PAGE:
The meeting learned that Copeland has the local expertise and skills required to manufacture and operate the reactors, as well as a knowledgeable and supportive local council and community.

Led by Rolls-Royce SMR Ltd and with government support, the first phase of SMR development has been completed – including design and cost assessments – with the next stage of the regulator’s application for approval starting soon.

Ms Harrison said, “I am committed to ensuring a strong nuclear future at Copeland, and bringing SMRs to Copeland is the highest achievable priority for the nuclear industry.

“SMRs will provide clean, low-carbon and affordable energy and will play an important role in the government’s Net Zero ambitions for 2024.

“This community knows more about nuclear energy than anywhere else in Europe. We have a talent pool with experience in security and delivering projects of national significance, and I am pushing hard for Copeland to be at the forefront of this new and exciting approach to nuclear. “

The meeting took place on 65e anniversary of the day Calder Hall – the world’s first nuclear power plant – was connected to the grid.

Ms Harrison said: “I am proud to be the Member of Parliament representing the constituency where the world’s first civilian nuclear power plant was connected to the grid and the benefits the industry has brought to our workers and communities have been felt. since – and will be a long time in the future.


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Britain’s hydrogen strategy | Pillsbury Winthrop Shaw Pittman LLP https://abwr.org/britains-hydrogen-strategy-pillsbury-winthrop-shaw-pittman-llp/ https://abwr.org/britains-hydrogen-strategy-pillsbury-winthrop-shaw-pittman-llp/#respond Tue, 24 Aug 2021 16:41:41 +0000 https://abwr.org/britains-hydrogen-strategy-pillsbury-winthrop-shaw-pittman-llp/ The UK has pledged to achieve net zero carbon emissions by 2050. To achieve this goal, decarbonize UK ‘hard to electrify’ industrial sectors and provide flexible energy for heating, electricity and transport , the United Kingdom is focusing on the development of its hydrogen infrastructure. Hydrogen can also be used as energy storage to solve […]]]>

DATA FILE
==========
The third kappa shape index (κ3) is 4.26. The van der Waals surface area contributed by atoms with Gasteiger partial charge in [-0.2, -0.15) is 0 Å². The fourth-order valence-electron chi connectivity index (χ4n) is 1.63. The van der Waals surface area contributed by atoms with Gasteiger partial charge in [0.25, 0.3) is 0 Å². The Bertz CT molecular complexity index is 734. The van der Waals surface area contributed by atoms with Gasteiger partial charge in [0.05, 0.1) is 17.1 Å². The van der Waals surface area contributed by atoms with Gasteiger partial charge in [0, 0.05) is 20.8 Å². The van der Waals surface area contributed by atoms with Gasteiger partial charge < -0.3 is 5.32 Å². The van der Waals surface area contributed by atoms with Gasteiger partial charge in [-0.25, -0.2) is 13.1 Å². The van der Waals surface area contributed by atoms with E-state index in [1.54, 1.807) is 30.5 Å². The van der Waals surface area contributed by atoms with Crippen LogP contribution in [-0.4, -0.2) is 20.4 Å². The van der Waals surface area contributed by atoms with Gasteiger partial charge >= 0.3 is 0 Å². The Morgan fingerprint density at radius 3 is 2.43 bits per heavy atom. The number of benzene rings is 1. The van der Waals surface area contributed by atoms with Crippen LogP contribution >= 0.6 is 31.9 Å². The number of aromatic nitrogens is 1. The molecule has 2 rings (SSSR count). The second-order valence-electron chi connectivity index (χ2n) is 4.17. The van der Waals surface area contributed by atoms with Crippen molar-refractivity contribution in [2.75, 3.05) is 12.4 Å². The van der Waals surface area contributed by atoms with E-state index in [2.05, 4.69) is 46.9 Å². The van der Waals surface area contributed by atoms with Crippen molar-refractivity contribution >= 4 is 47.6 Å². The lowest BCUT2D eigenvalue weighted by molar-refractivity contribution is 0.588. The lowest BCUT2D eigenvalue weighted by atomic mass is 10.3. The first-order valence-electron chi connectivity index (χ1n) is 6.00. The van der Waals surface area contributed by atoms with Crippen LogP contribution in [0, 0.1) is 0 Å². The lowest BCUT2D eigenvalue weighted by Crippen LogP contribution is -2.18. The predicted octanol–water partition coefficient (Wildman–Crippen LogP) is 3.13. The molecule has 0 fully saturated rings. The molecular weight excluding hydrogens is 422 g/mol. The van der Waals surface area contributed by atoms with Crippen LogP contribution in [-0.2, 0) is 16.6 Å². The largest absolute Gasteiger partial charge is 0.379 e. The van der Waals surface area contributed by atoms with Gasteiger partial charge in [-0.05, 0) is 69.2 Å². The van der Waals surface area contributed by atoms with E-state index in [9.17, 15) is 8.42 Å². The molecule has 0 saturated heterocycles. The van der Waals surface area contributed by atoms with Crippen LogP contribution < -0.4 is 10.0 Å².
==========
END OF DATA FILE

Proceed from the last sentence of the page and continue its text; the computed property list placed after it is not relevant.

The UK has pledged to achieve net zero carbon emissions by 2050. To achieve this goal, decarbonize UK ‘hard to electrify’ industrial sectors and provide flexible energy for heating, electricity and transport , the United Kingdom is focusing on the development of its hydrogen infrastructure. Hydrogen can also be used as energy storage to solve intermittency issues associated with renewables such as wind and solar on the grid. The strategy supports the UK’s decarbonization goals by setting out a series of UK government commitments that define how the UK will deliver on its vision of a low carbon hydrogen economy.

The strategy foresees that the UK will rapidly and significantly increase hydrogen production and lay the groundwork for a low-carbon hydrogen economy by 2030, and details how the UK government will support innovation and stimulate investment in the sector. The strategy is focused on the short-term achievement of specific objectives: 5 GW of low-carbon hydrogen production capacity with potential for rapid expansion after 2030; and plans to see 1 GW of generation capacity by 2025. Not only is the focus on short-term goals, but the strategy also details how the UK will develop supply chains and skills needed to achieve these goals, as well as to create jobs and export opportunities for the UK. In addition, the strategy includes infrastructure plans to support the scale-up of the UK hydrogen grid and storage infrastructure needed for a UK hydrogen economy. The Hydrogen Strategy’s “whole system” approach is unique among the country hydrogen roadmaps announced so far and is specifically aimed at promoting foreign investment.

Development of a business model for hydrogen

The strategy proposes the development of a hydrogen business model (the hydrogen business model) and provides for a revenue mechanism to provide directed funding. The aim of the business model is to revive the industry by attracting investment from the private sector. A major barrier to the hydrogen economy is that the production and sale of hydrogen is currently more expensive than most high carbon alternative fuels. In the absence of government incentives, private investors may not choose to invest in low carbon hydrogen projects due to the uncertainty of obtaining a return on their investments. The hydrogen business model, which is still under development, will provide income support for hydrogen producers to close the initial cost gap between low-carbon hydrogen and higher-content fuels. in carbon, with the aim of enabling producers to price hydrogen competitively and encourage private sector investment in hydrogen. projects.